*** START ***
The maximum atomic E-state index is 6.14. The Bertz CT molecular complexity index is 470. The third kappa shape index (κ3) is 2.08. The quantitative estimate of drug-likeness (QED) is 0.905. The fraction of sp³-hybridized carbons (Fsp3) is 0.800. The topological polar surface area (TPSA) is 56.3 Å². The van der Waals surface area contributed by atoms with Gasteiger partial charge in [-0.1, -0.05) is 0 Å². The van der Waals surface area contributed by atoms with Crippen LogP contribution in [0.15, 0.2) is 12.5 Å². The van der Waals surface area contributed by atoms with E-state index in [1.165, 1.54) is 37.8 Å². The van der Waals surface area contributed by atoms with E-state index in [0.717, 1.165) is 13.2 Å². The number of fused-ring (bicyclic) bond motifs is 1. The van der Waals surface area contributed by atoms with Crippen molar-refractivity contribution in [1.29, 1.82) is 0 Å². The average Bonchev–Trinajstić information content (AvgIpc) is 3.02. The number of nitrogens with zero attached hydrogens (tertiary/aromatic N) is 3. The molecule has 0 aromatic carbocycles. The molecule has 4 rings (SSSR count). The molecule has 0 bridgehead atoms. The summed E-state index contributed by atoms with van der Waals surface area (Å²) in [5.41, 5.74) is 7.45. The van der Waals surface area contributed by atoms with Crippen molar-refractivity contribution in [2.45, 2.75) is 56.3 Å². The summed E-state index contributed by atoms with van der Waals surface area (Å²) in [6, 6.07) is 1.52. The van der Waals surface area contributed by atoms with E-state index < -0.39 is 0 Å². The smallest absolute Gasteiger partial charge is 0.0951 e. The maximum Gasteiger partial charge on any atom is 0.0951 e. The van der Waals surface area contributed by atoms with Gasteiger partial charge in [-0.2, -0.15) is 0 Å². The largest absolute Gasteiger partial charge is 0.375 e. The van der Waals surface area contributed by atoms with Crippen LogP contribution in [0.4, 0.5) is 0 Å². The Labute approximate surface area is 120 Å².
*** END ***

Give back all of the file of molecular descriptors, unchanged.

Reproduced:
The maximum atomic E-state index is 6.14. The Bertz CT molecular complexity index is 470. The third kappa shape index (κ3) is 2.08. The quantitative estimate of drug-likeness (QED) is 0.905. The fraction of sp³-hybridized carbons (Fsp3) is 0.800. The topological polar surface area (TPSA) is 56.3 Å². The van der Waals surface area contributed by atoms with Gasteiger partial charge in [-0.1, -0.05) is 0 Å². The van der Waals surface area contributed by atoms with Crippen LogP contribution in [0.15, 0.2) is 12.5 Å². The van der Waals surface area contributed by atoms with E-state index in [1.165, 1.54) is 37.8 Å². The van der Waals surface area contributed by atoms with E-state index in [0.717, 1.165) is 13.2 Å². The number of fused-ring (bicyclic) bond motifs is 1. The van der Waals surface area contributed by atoms with Crippen molar-refractivity contribution in [1.29, 1.82) is 0 Å². The average Bonchev–Trinajstić information content (AvgIpc) is 3.02. The number of nitrogens with zero attached hydrogens (tertiary/aromatic N) is 3. The molecule has 0 aromatic carbocycles. The molecule has 4 rings (SSSR count). The molecule has 0 bridgehead atoms. The summed E-state index contributed by atoms with van der Waals surface area (Å²) in [5.41, 5.74) is 7.45. The van der Waals surface area contributed by atoms with Crippen molar-refractivity contribution in [2.45, 2.75) is 56.3 Å². The summed E-state index contributed by atoms with van der Waals surface area (Å²) in [6, 6.07) is 1.52. The van der Waals surface area contributed by atoms with E-state index < -0.39 is 0 Å². The smallest absolute Gasteiger partial charge is 0.0951 e. The maximum Gasteiger partial charge on any atom is 0.0951 e. The van der Waals surface area contributed by atoms with Gasteiger partial charge in [-0.2, -0.15) is 0 Å². The largest absolute Gasteiger partial charge is 0.375 e. The van der Waals surface area contributed by atoms with Crippen LogP contribution in [0.4, 0.5) is 0 Å². The Labute approximate surface area is 120 Å².